Sadly, the introduction of my Bill has been made more topical by the death of James Tobin earlier this week. I quote a remark that struck me from one of his obituaries: Mr. Tobin was one of those economic theorists whose influence reaches so far that many people who have never heard of him are nonetheless his disciples. He was also, however, a public figure, for a time the most prominent advocate of an ideology we might call free-market Keynesianism—a belief that markets are fine things, but that they work best if the government stands ready to limit their excesses.

I feel very much in step with James Tobin's thinking. This Bill is not an anti-globalisation measure. There are widely contrasting views of globalisation at present. One view would have it as a force of neo-imperialism that will create a world in which the power of the strong to exploit the weak is entrenched so that the rich get richer and the poor ever poorer.

Another view is that globalisation is a progressive force, leading to a world in which all people can exchange goods, services and culture on an equal basis, free from unnecessary and harmful barriers. That is where we should be putting our political energies. We should introduce measures to ensure that free trade really is fair trade; that development is sustainable and of benefit to ordinary people; and that markets work for mankind rather than mankind working for the markets.

The Tobin tax would be a small but valuable part of that body of work. I urge the House to support the creation of a commission to take that work forward.

4.26 pm
Mr. Bill Wiggin (Leominster)

I declare my registered interest in Commerzbank. Furthermore, since 1991 I have worked in foreign exchange markets.

The Bill introduced by the hon. Member for Sheffield, Hallam (Mr. Allan) is probably the most naive and short-sighted proposal that I have heard since becoming a Member. It is the financial equivalent of the Campaign for Nuclear Disarmament, from a party that embraces the single currency above all else.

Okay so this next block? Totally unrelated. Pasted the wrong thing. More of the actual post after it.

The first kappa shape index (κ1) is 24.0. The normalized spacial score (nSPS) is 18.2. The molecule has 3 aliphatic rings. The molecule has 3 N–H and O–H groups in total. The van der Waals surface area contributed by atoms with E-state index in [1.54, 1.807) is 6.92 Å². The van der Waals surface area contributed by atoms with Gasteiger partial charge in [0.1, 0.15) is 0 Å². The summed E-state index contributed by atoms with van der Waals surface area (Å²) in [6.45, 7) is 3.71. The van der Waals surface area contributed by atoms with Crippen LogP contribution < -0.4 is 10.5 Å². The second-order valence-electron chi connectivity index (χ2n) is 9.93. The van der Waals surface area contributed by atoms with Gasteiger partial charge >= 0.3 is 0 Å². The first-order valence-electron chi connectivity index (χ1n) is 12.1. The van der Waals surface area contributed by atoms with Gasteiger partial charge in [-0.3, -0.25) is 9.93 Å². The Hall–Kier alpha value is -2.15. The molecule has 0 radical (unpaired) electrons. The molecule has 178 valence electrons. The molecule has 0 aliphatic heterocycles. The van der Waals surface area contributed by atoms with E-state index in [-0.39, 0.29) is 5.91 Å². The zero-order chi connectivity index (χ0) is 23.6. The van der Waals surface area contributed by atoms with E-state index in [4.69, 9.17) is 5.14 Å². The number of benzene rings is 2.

The hon. Gentleman is right that the UK foreign exchange market is one of the largest in the world, transferring more than $1 trillion a day. However, that size is numerical and is used to advertise the advantages of doing business in the UK. It is a free market which, by its nature, is international. Owing to electronic transfer of funds, currency can be—and is—moved anywhere in the world.

The success of the United Kingdom as a foreign exchange player is based on three criteria: the UK is a good, English-speaking place to do business; there is wise and gentle governance by the Bank of England; and there are no extra burdens of cost or taxation. The Government have many better things to do—for example, improving our public services—than trying to find a way of pushing more foreign exchange business away from Britain.

The average margin on a foreign exchange deal would be less than 0.0001 of that currency—we call that a pip. The size of the profit means that only a huge amount of money would make it practical to continue doing such business.

The proposal is ill thought out. Its acceptance is, of course, in the grant of the Government. It reflects the greedy nature of a Government seeking to increase taxation through stealth, and would in the end kill the goose that lays the golden eggs—the huge amounts of income tax and company tax levied on companies conducting foreign exchange business—for the sake of chasing a difficult market that is far more liquid and international than any tax collector. I hope that the House will reject the Bill.

Mr. Kelvin Hopkins (Luton. North)


Mr. Speaker

Order. Only one Member is allowed to respond.

Question put and agreed to.

Bill ordered to be brought in by Mr. Richard Allan, Mr. Harry Barnes, Peter Bottomley, Dr. Jenny Tonge, Mr. Simon Thomas, Mr. Neil Gerrard, Tony Baldry, Ms Julia Drown, Mr. Paul Marsden, Angus Robertson and Andrew George.